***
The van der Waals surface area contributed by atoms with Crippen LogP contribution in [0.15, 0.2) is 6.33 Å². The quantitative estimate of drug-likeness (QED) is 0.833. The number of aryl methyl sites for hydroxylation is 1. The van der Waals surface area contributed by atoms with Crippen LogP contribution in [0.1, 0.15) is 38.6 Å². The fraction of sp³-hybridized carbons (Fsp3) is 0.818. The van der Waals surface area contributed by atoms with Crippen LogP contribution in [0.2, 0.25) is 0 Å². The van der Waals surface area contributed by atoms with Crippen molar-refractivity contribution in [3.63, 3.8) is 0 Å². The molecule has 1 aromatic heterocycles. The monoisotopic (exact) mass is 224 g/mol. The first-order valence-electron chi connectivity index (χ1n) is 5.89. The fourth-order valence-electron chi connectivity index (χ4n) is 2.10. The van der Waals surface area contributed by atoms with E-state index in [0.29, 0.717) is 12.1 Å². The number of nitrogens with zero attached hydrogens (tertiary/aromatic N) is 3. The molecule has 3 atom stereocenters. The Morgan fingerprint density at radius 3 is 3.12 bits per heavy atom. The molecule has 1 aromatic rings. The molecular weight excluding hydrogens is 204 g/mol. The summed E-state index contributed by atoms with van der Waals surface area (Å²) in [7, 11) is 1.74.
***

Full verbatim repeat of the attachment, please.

The van der Waals surface area contributed by atoms with Crippen LogP contribution in [0.15, 0.2) is 6.33 Å². The quantitative estimate of drug-likeness (QED) is 0.833. The number of aryl methyl sites for hydroxylation is 1. The van der Waals surface area contributed by atoms with Crippen LogP contribution in [0.1, 0.15) is 38.6 Å². The fraction of sp³-hybridized carbons (Fsp3) is 0.818. The van der Waals surface area contributed by atoms with Crippen LogP contribution in [0.2, 0.25) is 0 Å². The van der Waals surface area contributed by atoms with Crippen molar-refractivity contribution in [3.63, 3.8) is 0 Å². The molecule has 1 aromatic heterocycles. The monoisotopic (exact) mass is 224 g/mol. The first-order valence-electron chi connectivity index (χ1n) is 5.89. The fourth-order valence-electron chi connectivity index (χ4n) is 2.10. The van der Waals surface area contributed by atoms with E-state index in [0.29, 0.717) is 12.1 Å². The number of nitrogens with zero attached hydrogens (tertiary/aromatic N) is 3. The molecule has 3 atom stereocenters. The Morgan fingerprint density at radius 3 is 3.12 bits per heavy atom. The molecule has 1 aromatic rings. The molecular weight excluding hydrogens is 204 g/mol. The summed E-state index contributed by atoms with van der Waals surface area (Å²) in [7, 11) is 1.74.